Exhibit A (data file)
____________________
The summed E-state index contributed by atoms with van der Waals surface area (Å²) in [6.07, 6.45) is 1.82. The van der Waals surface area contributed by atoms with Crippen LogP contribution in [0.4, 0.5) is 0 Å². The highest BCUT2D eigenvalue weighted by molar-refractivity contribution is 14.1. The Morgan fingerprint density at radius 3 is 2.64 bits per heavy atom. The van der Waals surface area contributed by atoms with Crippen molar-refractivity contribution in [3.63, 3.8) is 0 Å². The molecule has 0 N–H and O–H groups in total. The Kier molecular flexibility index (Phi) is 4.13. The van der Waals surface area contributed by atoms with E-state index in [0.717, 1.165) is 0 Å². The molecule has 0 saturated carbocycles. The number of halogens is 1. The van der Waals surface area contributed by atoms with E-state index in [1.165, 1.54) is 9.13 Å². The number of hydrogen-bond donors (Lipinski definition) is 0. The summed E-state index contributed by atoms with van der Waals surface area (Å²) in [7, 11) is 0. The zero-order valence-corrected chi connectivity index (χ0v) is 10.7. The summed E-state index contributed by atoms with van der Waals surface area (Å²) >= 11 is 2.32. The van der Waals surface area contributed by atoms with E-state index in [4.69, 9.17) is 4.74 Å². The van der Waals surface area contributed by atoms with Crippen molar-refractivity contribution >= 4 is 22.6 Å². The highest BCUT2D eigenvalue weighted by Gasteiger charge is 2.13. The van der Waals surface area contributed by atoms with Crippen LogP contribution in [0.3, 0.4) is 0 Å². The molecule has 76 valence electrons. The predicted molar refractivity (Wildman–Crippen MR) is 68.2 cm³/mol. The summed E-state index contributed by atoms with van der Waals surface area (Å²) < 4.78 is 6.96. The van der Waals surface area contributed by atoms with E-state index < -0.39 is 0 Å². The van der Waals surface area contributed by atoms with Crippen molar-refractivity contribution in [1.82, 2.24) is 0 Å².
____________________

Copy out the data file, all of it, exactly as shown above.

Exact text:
The summed E-state index contributed by atoms with van der Waals surface area (Å²) in [6.07, 6.45) is 1.82. The van der Waals surface area contributed by atoms with Crippen LogP contribution in [0.4, 0.5) is 0 Å². The highest BCUT2D eigenvalue weighted by molar-refractivity contribution is 14.1. The Morgan fingerprint density at radius 3 is 2.64 bits per heavy atom. The van der Waals surface area contributed by atoms with Crippen molar-refractivity contribution in [3.63, 3.8) is 0 Å². The molecule has 0 N–H and O–H groups in total. The Kier molecular flexibility index (Phi) is 4.13. The van der Waals surface area contributed by atoms with E-state index in [0.717, 1.165) is 0 Å². The molecule has 0 saturated carbocycles. The number of halogens is 1. The van der Waals surface area contributed by atoms with E-state index in [1.165, 1.54) is 9.13 Å². The number of hydrogen-bond donors (Lipinski definition) is 0. The summed E-state index contributed by atoms with van der Waals surface area (Å²) in [7, 11) is 0. The zero-order valence-corrected chi connectivity index (χ0v) is 10.7. The summed E-state index contributed by atoms with van der Waals surface area (Å²) >= 11 is 2.32. The van der Waals surface area contributed by atoms with E-state index in [4.69, 9.17) is 4.74 Å². The van der Waals surface area contributed by atoms with Crippen molar-refractivity contribution >= 4 is 22.6 Å². The highest BCUT2D eigenvalue weighted by Gasteiger charge is 2.13. The van der Waals surface area contributed by atoms with Crippen LogP contribution in [0.3, 0.4) is 0 Å². The molecule has 76 valence electrons. The predicted molar refractivity (Wildman–Crippen MR) is 68.2 cm³/mol. The summed E-state index contributed by atoms with van der Waals surface area (Å²) < 4.78 is 6.96. The van der Waals surface area contributed by atoms with E-state index < -0.39 is 0 Å². The van der Waals surface area contributed by atoms with Crippen molar-refractivity contribution in [1.82, 2.24) is 0 Å².